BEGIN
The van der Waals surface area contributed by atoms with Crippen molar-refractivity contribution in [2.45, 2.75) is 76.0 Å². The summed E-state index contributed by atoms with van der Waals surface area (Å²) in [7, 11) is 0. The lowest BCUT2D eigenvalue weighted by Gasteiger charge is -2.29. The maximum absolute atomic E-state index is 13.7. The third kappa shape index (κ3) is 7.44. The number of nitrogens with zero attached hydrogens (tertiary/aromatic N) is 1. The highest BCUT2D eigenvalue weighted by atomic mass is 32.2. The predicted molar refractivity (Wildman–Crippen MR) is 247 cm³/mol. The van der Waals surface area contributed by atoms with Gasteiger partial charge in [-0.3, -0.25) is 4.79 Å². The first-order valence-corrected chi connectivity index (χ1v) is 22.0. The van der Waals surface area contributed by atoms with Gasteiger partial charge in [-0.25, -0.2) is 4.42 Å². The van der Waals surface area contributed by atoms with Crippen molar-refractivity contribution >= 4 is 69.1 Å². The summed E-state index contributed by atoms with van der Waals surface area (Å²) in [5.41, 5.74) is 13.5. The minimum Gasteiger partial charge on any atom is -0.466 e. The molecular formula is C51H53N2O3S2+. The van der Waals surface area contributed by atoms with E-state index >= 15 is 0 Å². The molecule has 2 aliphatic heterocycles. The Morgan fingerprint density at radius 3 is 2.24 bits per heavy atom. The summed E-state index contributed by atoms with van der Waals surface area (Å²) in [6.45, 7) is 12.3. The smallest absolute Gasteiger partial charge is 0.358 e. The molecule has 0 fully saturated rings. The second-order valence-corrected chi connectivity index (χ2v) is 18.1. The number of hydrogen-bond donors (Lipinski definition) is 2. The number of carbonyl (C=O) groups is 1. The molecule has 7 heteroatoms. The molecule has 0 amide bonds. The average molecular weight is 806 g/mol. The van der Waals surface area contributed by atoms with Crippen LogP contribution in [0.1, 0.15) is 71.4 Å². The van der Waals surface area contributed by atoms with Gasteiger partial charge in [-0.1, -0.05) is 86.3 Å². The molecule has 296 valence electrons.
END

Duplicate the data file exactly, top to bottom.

The van der Waals surface area contributed by atoms with Crippen molar-refractivity contribution in [2.45, 2.75) is 76.0 Å². The summed E-state index contributed by atoms with van der Waals surface area (Å²) in [7, 11) is 0. The lowest BCUT2D eigenvalue weighted by Gasteiger charge is -2.29. The maximum absolute atomic E-state index is 13.7. The third kappa shape index (κ3) is 7.44. The number of nitrogens with zero attached hydrogens (tertiary/aromatic N) is 1. The highest BCUT2D eigenvalue weighted by atomic mass is 32.2. The predicted molar refractivity (Wildman–Crippen MR) is 247 cm³/mol. The van der Waals surface area contributed by atoms with Gasteiger partial charge in [-0.3, -0.25) is 4.79 Å². The first-order valence-corrected chi connectivity index (χ1v) is 22.0. The van der Waals surface area contributed by atoms with Gasteiger partial charge in [-0.25, -0.2) is 4.42 Å². The van der Waals surface area contributed by atoms with Crippen molar-refractivity contribution >= 4 is 69.1 Å². The summed E-state index contributed by atoms with van der Waals surface area (Å²) in [5.41, 5.74) is 13.5. The minimum Gasteiger partial charge on any atom is -0.466 e. The molecular formula is C51H53N2O3S2+. The van der Waals surface area contributed by atoms with E-state index >= 15 is 0 Å². The molecule has 2 aliphatic heterocycles. The Morgan fingerprint density at radius 3 is 2.24 bits per heavy atom. The summed E-state index contributed by atoms with van der Waals surface area (Å²) in [6.45, 7) is 12.3. The smallest absolute Gasteiger partial charge is 0.358 e. The molecule has 0 fully saturated rings. The second-order valence-corrected chi connectivity index (χ2v) is 18.1. The number of hydrogen-bond donors (Lipinski definition) is 2. The number of carbonyl (C=O) groups is 1. The molecule has 7 heteroatoms. The molecule has 0 amide bonds. The average molecular weight is 806 g/mol. The van der Waals surface area contributed by atoms with Crippen LogP contribution in [0.1, 0.15) is 71.4 Å². The van der Waals surface area contributed by atoms with Gasteiger partial charge in [-0.1, -0.05) is 86.3 Å². The molecule has 296 valence electrons.